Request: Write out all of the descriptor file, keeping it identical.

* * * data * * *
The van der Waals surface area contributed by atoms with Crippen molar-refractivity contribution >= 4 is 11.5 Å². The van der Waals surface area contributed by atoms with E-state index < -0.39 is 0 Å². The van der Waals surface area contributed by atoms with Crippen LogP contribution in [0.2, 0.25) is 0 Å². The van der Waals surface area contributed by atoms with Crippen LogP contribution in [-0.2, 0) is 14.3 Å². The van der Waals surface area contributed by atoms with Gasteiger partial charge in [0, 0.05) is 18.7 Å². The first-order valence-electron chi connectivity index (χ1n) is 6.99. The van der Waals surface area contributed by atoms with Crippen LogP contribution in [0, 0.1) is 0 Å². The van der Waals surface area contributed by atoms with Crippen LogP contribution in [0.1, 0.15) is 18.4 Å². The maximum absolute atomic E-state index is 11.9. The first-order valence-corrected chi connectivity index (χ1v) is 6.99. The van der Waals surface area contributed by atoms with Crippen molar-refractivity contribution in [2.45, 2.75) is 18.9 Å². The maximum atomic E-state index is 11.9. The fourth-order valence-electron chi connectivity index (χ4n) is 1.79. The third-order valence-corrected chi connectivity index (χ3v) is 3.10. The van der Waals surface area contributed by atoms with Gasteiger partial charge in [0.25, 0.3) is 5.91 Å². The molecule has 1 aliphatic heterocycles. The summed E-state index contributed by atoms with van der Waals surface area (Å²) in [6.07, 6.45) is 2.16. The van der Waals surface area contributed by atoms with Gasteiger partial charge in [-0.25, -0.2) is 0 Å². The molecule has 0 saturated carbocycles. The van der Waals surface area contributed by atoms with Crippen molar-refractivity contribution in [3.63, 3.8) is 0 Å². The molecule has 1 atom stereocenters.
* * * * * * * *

The van der Waals surface area contributed by atoms with Crippen molar-refractivity contribution >= 4 is 11.5 Å². The van der Waals surface area contributed by atoms with E-state index < -0.39 is 0 Å². The van der Waals surface area contributed by atoms with Crippen LogP contribution in [0.2, 0.25) is 0 Å². The van der Waals surface area contributed by atoms with Crippen LogP contribution in [-0.2, 0) is 14.3 Å². The van der Waals surface area contributed by atoms with Gasteiger partial charge in [0, 0.05) is 18.7 Å². The first-order valence-electron chi connectivity index (χ1n) is 6.99. The van der Waals surface area contributed by atoms with Crippen LogP contribution in [0, 0.1) is 0 Å². The van der Waals surface area contributed by atoms with Crippen LogP contribution in [0.1, 0.15) is 18.4 Å². The maximum absolute atomic E-state index is 11.9. The first-order valence-corrected chi connectivity index (χ1v) is 6.99. The van der Waals surface area contributed by atoms with Crippen molar-refractivity contribution in [2.45, 2.75) is 18.9 Å². The maximum atomic E-state index is 11.9. The fourth-order valence-electron chi connectivity index (χ4n) is 1.79. The third-order valence-corrected chi connectivity index (χ3v) is 3.10. The van der Waals surface area contributed by atoms with Gasteiger partial charge in [0.25, 0.3) is 5.91 Å². The molecule has 1 aliphatic heterocycles. The summed E-state index contributed by atoms with van der Waals surface area (Å²) in [6.07, 6.45) is 2.16. The van der Waals surface area contributed by atoms with Gasteiger partial charge in [-0.25, -0.2) is 0 Å². The molecule has 0 saturated carbocycles. The van der Waals surface area contributed by atoms with Crippen molar-refractivity contribution in [3.63, 3.8) is 0 Å². The molecule has 1 atom stereocenters.